The three novel chemotherapy agents (Revlimid, Velcade, Thalomid) now commonly used to treat multiple myeloma have been so successful it has created an unforeseen problem. According to Dr. Shaji Kumar with Mayo Clinic, improved outcomes for the majority of myeloma patients using these drugs makes it more difficult to bring other, new drugs to market. For those of you not familiar with the FDA drug approval process, one of the major criteria for fast-tracked approval of new cancer agents is the drug’s ability to significantly improve the outcome for patients as compared to the current standard of care. So, if Velcade allows patients to control their myeloma for, say an average of two years, any new drug needs to exceed that benchmark. This is a problem. Since myeloma tends to respond to a number of different therapies, the more new, different drugs that can be developed the better, even if they only work for a limited amount of time. In addition, clinical studies are now required to use larger groups of patients, who must be followed for longer periods of time. This may delay the approval of many new drugs which would otherwise be ready for market. Unexpected road-blocks that may adversely affect myeloma patients today and in the future. More about what can be done to speed-up the process tomorrow.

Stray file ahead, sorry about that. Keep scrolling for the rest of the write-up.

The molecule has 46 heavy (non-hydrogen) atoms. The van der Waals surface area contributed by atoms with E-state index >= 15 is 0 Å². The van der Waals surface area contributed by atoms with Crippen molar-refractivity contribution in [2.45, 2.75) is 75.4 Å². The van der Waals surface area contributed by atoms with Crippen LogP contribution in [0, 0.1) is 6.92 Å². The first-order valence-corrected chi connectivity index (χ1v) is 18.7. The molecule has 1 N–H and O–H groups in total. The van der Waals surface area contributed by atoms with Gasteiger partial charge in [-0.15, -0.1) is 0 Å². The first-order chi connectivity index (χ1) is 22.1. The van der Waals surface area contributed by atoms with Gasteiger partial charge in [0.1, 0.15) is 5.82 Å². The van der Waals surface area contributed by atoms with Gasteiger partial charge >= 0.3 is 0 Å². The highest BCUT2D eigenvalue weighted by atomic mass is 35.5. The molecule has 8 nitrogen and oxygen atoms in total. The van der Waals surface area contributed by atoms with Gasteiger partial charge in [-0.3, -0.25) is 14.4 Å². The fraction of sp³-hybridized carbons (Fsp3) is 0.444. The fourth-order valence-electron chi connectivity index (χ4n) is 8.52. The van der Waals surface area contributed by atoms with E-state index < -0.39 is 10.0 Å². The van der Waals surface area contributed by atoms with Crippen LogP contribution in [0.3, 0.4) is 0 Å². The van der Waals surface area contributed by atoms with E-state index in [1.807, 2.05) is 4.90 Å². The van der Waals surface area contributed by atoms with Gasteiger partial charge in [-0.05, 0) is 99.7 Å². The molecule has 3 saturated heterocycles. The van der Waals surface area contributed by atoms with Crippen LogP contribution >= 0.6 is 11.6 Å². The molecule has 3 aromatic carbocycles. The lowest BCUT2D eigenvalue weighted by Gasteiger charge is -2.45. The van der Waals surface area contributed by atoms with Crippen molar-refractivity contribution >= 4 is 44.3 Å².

Feel good and keep smiling! Pat